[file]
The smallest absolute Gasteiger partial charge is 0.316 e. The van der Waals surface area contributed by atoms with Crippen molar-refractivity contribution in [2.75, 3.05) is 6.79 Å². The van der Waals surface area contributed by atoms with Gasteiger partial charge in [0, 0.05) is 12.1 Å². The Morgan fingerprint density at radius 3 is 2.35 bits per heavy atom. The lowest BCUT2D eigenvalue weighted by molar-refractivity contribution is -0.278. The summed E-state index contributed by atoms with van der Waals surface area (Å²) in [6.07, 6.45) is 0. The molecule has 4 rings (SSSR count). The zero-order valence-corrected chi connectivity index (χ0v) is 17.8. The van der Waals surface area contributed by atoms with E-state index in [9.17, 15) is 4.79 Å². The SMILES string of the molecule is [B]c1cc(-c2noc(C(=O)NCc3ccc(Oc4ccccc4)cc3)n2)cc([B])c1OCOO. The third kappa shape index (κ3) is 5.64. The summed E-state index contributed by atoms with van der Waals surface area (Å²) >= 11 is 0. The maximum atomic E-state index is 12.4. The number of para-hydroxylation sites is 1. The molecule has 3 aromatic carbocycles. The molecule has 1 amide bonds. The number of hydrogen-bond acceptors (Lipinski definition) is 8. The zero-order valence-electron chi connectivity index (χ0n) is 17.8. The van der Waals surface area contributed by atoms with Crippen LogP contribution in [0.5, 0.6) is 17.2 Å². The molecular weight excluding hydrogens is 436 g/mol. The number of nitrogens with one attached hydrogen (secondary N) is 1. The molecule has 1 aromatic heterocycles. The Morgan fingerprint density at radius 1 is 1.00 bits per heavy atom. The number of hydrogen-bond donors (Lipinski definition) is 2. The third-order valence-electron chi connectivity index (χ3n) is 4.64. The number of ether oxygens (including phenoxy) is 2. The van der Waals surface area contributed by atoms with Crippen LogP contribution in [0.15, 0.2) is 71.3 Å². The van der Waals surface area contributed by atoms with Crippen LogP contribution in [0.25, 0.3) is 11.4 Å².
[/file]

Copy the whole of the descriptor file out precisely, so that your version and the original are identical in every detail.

The smallest absolute Gasteiger partial charge is 0.316 e. The van der Waals surface area contributed by atoms with Crippen molar-refractivity contribution in [2.75, 3.05) is 6.79 Å². The van der Waals surface area contributed by atoms with Gasteiger partial charge in [0, 0.05) is 12.1 Å². The Morgan fingerprint density at radius 3 is 2.35 bits per heavy atom. The lowest BCUT2D eigenvalue weighted by molar-refractivity contribution is -0.278. The summed E-state index contributed by atoms with van der Waals surface area (Å²) in [6.07, 6.45) is 0. The molecule has 4 rings (SSSR count). The zero-order valence-corrected chi connectivity index (χ0v) is 17.8. The van der Waals surface area contributed by atoms with E-state index in [9.17, 15) is 4.79 Å². The SMILES string of the molecule is [B]c1cc(-c2noc(C(=O)NCc3ccc(Oc4ccccc4)cc3)n2)cc([B])c1OCOO. The third kappa shape index (κ3) is 5.64. The summed E-state index contributed by atoms with van der Waals surface area (Å²) >= 11 is 0. The maximum atomic E-state index is 12.4. The number of para-hydroxylation sites is 1. The molecule has 3 aromatic carbocycles. The molecule has 1 amide bonds. The number of hydrogen-bond acceptors (Lipinski definition) is 8. The zero-order valence-electron chi connectivity index (χ0n) is 17.8. The van der Waals surface area contributed by atoms with Crippen LogP contribution in [0.5, 0.6) is 17.2 Å². The molecular weight excluding hydrogens is 436 g/mol. The number of nitrogens with one attached hydrogen (secondary N) is 1. The molecule has 1 aromatic heterocycles. The Morgan fingerprint density at radius 1 is 1.00 bits per heavy atom. The number of hydrogen-bond donors (Lipinski definition) is 2. The third-order valence-electron chi connectivity index (χ3n) is 4.64. The number of ether oxygens (including phenoxy) is 2. The van der Waals surface area contributed by atoms with Crippen LogP contribution in [0.15, 0.2) is 71.3 Å². The van der Waals surface area contributed by atoms with Crippen LogP contribution in [0.25, 0.3) is 11.4 Å².